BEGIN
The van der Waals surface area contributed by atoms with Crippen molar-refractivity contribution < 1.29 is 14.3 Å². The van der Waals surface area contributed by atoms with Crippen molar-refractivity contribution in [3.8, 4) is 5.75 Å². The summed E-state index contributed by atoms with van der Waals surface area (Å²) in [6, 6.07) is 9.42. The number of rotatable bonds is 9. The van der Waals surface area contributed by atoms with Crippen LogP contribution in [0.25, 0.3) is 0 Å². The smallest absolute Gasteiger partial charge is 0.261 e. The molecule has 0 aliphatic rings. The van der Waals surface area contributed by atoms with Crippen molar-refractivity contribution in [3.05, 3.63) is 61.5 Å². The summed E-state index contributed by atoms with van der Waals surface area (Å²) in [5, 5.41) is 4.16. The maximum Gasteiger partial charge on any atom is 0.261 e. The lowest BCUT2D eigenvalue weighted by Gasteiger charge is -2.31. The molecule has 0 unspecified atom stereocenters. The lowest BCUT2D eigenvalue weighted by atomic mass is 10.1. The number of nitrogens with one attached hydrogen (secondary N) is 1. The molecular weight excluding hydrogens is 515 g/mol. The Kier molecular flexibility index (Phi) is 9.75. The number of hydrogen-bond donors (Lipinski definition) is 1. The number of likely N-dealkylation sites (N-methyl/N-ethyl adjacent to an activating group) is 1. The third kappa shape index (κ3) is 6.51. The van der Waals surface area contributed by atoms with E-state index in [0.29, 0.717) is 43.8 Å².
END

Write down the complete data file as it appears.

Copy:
The van der Waals surface area contributed by atoms with Crippen molar-refractivity contribution < 1.29 is 14.3 Å². The van der Waals surface area contributed by atoms with Crippen molar-refractivity contribution in [3.8, 4) is 5.75 Å². The summed E-state index contributed by atoms with van der Waals surface area (Å²) in [6, 6.07) is 9.42. The number of rotatable bonds is 9. The van der Waals surface area contributed by atoms with Crippen LogP contribution in [0.25, 0.3) is 0 Å². The smallest absolute Gasteiger partial charge is 0.261 e. The molecule has 0 aliphatic rings. The van der Waals surface area contributed by atoms with Crippen molar-refractivity contribution in [3.05, 3.63) is 61.5 Å². The summed E-state index contributed by atoms with van der Waals surface area (Å²) in [5, 5.41) is 4.16. The maximum Gasteiger partial charge on any atom is 0.261 e. The lowest BCUT2D eigenvalue weighted by Gasteiger charge is -2.31. The molecule has 0 unspecified atom stereocenters. The lowest BCUT2D eigenvalue weighted by atomic mass is 10.1. The number of nitrogens with one attached hydrogen (secondary N) is 1. The molecular weight excluding hydrogens is 515 g/mol. The Kier molecular flexibility index (Phi) is 9.75. The number of hydrogen-bond donors (Lipinski definition) is 1. The number of likely N-dealkylation sites (N-methyl/N-ethyl adjacent to an activating group) is 1. The third kappa shape index (κ3) is 6.51. The van der Waals surface area contributed by atoms with E-state index in [0.29, 0.717) is 43.8 Å².